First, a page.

The other day, and the inspiration for this piece, I was in a group class subbed by my private teacher. While he knew everyone, I was the only student present who is one of his private students (the others being private students to the other teachers of the studio). And it showed.
No, no, not in the levels of dancing. In many ways, the others are more experienced and advanced than me, having danced much longer. It was in the way he and I interacted. In the way he had me demonstrate each step with him. In the way he would ask the class a question and then say to me “I know you know” or do just the opposite and quiz just me, knowing I had a ready answer. How he preluded exercises to “Luna knows what’s coming.” How he let inside jokes creep into conversation. It felt like he wanted to make it clear to everyone, like he was silently saying. “See this girl? This girl’s my student.” It felt…well, like he was bragging about me.
Perhaps it was all in my head. Perhaps it’s my secret ego. Perhaps he was just being pragmatic, using the student he was most familiar with as a teaching tool. Perhaps he was just interacting with me how he always does, and I only took special attention because of the situation.
Perhaps I wanted it to be so because I brag about him.
And you know it’s true. I do it here all the time. I am insanely proud of him, as a person and a dancer, and I’m proud to represent him as his student. I also feel a fierce sense of teacher loyalty for him. When other students meet him for the first time, students of the other teachers, I can’t help but follow up with “That’s my teacher.” When someone compliments me on my progress, I’m likely to say “thanks, my teacher’s really been working with me on it.” When I hear he’s teaching another class or performing at another event, I get eaten up with guilt and frustration that I can’t go, and get unreasonably excited on those rare days I can.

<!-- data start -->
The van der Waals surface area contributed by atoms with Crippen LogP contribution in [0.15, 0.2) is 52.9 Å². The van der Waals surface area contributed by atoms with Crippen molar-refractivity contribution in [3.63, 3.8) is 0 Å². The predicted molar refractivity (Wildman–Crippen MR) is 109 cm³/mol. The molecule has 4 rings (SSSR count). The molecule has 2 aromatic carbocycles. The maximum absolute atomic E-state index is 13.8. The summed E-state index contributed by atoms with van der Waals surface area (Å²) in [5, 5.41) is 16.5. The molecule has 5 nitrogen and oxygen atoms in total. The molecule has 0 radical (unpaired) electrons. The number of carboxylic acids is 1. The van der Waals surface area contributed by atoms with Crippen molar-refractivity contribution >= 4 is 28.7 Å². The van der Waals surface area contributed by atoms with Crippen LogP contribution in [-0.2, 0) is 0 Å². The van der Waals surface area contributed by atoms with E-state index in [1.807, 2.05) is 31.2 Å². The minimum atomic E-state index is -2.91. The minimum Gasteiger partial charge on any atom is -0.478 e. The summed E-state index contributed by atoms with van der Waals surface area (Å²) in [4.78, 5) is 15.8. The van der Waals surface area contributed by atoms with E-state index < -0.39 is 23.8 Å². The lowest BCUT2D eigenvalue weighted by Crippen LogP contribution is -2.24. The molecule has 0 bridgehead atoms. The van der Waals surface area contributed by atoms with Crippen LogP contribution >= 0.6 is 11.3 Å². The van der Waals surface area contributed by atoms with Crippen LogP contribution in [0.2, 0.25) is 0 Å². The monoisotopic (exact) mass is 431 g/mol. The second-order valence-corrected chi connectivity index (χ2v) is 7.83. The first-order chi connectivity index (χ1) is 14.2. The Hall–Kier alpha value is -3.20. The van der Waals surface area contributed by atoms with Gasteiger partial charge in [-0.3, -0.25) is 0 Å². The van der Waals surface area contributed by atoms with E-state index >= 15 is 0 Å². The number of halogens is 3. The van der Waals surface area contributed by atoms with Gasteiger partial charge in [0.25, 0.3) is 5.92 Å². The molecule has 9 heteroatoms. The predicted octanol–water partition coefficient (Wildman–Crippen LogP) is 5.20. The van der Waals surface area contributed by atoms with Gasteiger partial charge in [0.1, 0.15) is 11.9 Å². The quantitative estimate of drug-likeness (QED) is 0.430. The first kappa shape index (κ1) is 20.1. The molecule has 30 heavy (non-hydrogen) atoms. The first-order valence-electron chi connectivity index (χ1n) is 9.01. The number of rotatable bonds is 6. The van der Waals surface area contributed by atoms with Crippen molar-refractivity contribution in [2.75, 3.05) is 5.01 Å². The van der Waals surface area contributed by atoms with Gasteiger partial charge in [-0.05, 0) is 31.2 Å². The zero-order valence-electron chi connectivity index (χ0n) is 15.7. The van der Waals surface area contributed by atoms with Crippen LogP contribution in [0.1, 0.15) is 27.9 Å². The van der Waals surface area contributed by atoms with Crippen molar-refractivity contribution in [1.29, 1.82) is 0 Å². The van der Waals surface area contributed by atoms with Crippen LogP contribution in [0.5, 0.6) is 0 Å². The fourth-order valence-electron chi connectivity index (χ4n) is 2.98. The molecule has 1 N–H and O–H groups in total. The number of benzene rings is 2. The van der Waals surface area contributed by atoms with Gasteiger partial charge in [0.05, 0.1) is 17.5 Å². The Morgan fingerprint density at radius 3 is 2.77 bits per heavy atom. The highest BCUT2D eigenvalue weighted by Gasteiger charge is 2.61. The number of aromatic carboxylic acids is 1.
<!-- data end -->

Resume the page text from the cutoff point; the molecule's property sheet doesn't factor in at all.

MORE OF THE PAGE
I feel it important to note that loyalty does not mean idolatry. It doesn’t mean I feel obligated to accept all his ideas and to reject the differing ideas of others. It doesn’t mean I feel obligated to “stay faithful” by only taking his classes or of classes he approves. Nor does he expect these things of me. In one instance I was telling him of a class for a dance I love and he hates. So much that just saying the name got a reaction from him, prompting me to say good-humoredly, “We’re allowed to have different opinions.” He readily agreed, “We are!” before jokingly adding, “…slightly.” Were it a different way, rather than loyalty I’d likely feel trapped.
On the flip side, I want him to be proud of me too. I want to be worth bragging about (secret ego). And while I can only hope I make him proud, what I am sure of is his sense of student loyalty. “My students always come first” is a phrase I hear all the time, and it’s something he proves with his actions, from working with my schedule, being sensitive to my physical health, to simply asking me out onto the dance floor.
At my studio, I see this a lot with everyone: a fierce sense of pride and loyalty. I see it in the good-natured way we discuss and compare our teachers. I see it in the way teachers seek out their students at the socials, and in everything they do behind the scenes for them. I see it in the way we take care of each other. It’s what keeps our small, independent studio going strong.